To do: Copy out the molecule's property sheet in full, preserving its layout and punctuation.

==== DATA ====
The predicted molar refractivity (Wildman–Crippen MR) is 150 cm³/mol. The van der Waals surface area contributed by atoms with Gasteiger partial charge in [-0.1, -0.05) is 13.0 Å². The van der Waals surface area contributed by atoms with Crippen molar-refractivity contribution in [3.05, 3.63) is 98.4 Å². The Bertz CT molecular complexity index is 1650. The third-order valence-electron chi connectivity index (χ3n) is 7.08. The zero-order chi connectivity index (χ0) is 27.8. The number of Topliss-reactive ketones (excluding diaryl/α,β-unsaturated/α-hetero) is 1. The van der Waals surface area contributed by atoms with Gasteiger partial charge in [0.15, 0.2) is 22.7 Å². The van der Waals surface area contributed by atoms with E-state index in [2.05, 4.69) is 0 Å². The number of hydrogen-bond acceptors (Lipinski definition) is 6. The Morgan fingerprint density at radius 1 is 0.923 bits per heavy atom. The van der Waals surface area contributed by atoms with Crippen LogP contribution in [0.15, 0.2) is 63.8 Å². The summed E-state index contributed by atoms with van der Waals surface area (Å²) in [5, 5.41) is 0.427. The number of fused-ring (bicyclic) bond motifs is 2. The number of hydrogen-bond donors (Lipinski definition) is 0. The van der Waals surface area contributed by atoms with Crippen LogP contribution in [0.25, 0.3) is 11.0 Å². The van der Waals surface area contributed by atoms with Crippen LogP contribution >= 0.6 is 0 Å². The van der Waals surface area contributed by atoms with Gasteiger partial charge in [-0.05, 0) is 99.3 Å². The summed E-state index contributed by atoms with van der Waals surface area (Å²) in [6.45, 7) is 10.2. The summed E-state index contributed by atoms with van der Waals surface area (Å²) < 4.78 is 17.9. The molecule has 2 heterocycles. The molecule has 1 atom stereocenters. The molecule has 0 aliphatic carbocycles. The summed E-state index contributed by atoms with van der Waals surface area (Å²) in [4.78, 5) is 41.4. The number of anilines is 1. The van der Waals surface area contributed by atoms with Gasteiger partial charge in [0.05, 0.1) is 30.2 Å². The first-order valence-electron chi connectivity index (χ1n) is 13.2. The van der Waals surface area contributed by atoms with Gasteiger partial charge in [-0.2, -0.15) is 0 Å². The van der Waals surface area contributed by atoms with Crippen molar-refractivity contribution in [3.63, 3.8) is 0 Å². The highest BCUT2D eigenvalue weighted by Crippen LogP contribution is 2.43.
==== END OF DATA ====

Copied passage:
The predicted molar refractivity (Wildman–Crippen MR) is 150 cm³/mol. The van der Waals surface area contributed by atoms with Gasteiger partial charge in [-0.1, -0.05) is 13.0 Å². The van der Waals surface area contributed by atoms with Crippen molar-refractivity contribution in [3.05, 3.63) is 98.4 Å². The Bertz CT molecular complexity index is 1650. The third-order valence-electron chi connectivity index (χ3n) is 7.08. The zero-order chi connectivity index (χ0) is 27.8. The number of Topliss-reactive ketones (excluding diaryl/α,β-unsaturated/α-hetero) is 1. The van der Waals surface area contributed by atoms with Gasteiger partial charge in [0.15, 0.2) is 22.7 Å². The van der Waals surface area contributed by atoms with E-state index in [2.05, 4.69) is 0 Å². The number of hydrogen-bond acceptors (Lipinski definition) is 6. The Morgan fingerprint density at radius 1 is 0.923 bits per heavy atom. The van der Waals surface area contributed by atoms with Crippen LogP contribution in [0.15, 0.2) is 63.8 Å². The summed E-state index contributed by atoms with van der Waals surface area (Å²) in [5, 5.41) is 0.427. The number of fused-ring (bicyclic) bond motifs is 2. The number of hydrogen-bond donors (Lipinski definition) is 0. The van der Waals surface area contributed by atoms with Crippen LogP contribution in [0.25, 0.3) is 11.0 Å². The van der Waals surface area contributed by atoms with Crippen LogP contribution >= 0.6 is 0 Å². The van der Waals surface area contributed by atoms with Gasteiger partial charge in [-0.05, 0) is 99.3 Å². The summed E-state index contributed by atoms with van der Waals surface area (Å²) in [6.45, 7) is 10.2. The summed E-state index contributed by atoms with van der Waals surface area (Å²) < 4.78 is 17.9. The molecule has 2 heterocycles. The molecule has 1 atom stereocenters. The molecule has 0 aliphatic carbocycles. The summed E-state index contributed by atoms with van der Waals surface area (Å²) in [4.78, 5) is 41.4. The number of anilines is 1. The van der Waals surface area contributed by atoms with Gasteiger partial charge in [0.05, 0.1) is 30.2 Å². The first-order valence-electron chi connectivity index (χ1n) is 13.2. The van der Waals surface area contributed by atoms with Gasteiger partial charge in [-0.2, -0.15) is 0 Å². The van der Waals surface area contributed by atoms with Crippen molar-refractivity contribution in [3.63, 3.8) is 0 Å². The highest BCUT2D eigenvalue weighted by Crippen LogP contribution is 2.43.